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Senate: If we don’t imprison people forever without charge, we’ll have to tell them what their rights are

Why did members of the U.S. Senate insist on voting this week on empowering the U.S. Government to imprison people forever without charge, citizens and noncitizens alike?

Because if the Government couldn’t imprison people forever without filing charges, it would have to tell people what their rights are.

I’m not kidding. The process of reading someone their Miranda rights is the process of the U.S. Government telling people under its power what their rights are. For instance, that “right to remain silent” is the right against self-incrimination, and it’s a constitutional right straight from the 5th Amendment.

So when members of the U.S. Senate tell you that the government must imprison people forever to keep them from being read their Miranda rights…

Senator Lindsey Graham, November 30 2011: “The question is, Are we going to change that and say in the 21st century, in 2011, every American citizen who chooses to cooperate with al-Qaida can no longer be interrogated for intelligence-gathering purposes by our Department of Defense and our intelligence community; that they have to go into the criminal justice system right off the bat, where they are given a lawyer and are read their Miranda rights? If we do that, we are going to deny ourselves valuable intelligence.”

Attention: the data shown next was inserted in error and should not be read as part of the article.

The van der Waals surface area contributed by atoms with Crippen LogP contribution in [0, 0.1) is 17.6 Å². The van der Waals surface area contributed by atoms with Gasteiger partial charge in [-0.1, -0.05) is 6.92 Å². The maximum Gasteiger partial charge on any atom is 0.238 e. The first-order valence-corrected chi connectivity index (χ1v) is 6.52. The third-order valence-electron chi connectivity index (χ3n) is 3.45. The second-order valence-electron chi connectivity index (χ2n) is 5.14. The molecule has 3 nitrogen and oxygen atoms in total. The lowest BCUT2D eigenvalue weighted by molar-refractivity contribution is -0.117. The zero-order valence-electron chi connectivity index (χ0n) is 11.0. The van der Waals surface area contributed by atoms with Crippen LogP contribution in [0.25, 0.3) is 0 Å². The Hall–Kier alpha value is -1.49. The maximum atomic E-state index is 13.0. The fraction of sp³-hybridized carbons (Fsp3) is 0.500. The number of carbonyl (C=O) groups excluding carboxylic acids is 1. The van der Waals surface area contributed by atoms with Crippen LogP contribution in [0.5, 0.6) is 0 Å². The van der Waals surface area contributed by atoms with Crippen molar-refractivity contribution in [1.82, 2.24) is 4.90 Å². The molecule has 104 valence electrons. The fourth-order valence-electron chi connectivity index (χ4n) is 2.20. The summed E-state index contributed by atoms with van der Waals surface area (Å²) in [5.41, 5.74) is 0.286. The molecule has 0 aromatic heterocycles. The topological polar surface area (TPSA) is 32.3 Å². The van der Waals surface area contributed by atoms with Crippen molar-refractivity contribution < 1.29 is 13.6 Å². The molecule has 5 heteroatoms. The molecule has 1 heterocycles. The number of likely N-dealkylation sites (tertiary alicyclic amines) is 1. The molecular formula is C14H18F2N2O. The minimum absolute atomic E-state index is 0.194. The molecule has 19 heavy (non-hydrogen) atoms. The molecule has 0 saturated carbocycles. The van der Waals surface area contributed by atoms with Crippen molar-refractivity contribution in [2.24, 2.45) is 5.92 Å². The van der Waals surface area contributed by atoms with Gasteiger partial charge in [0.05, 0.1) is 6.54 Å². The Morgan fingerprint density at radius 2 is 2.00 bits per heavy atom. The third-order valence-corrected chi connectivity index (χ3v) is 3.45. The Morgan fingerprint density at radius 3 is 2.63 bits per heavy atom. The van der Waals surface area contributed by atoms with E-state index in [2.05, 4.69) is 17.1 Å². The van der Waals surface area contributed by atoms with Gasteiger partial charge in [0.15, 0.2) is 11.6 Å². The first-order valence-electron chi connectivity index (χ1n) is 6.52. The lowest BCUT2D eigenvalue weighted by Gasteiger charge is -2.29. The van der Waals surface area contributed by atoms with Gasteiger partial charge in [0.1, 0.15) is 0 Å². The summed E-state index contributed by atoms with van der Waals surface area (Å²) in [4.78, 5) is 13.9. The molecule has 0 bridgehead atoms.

Senator Kelly Ayotte, December 1 2011: “In our country we need the authority to, in the first instance — the presumption should be to hold those individuals in military custody so that we are not reading them Miranda rights.”

… they are telling you that in order to keep people who haven’t been convicted of any crime ignorant of their rights, they want to imprison such people for ever.

These are the new American values.

3 thoughts on “Senate: If we don’t imprison people forever without charge, we’ll have to tell them what their rights are”

  1. Dove says:

    Well, many Americans will know their rights already and beg for a lawyer. The point of keeping them indefinitely without charge (thus without trial) is that they don’t get a chance to testify against their captors and torturers. Or to phrase it like a press secretary, “All too often we find that even if someone is innocent when they are arrested, they are self-radicalized or influenced by their fellow prisoners before the interrogation process is complete[d by the accused’s full confession (unsaid)] thus making them unsafe to release into society. “

  2. Tom says:

    George Orwell would be astonished at how far we’ve fallen.


  3. qs says:

    Antiwar radio did an interview with an ACLU lawyer regarding the vote.

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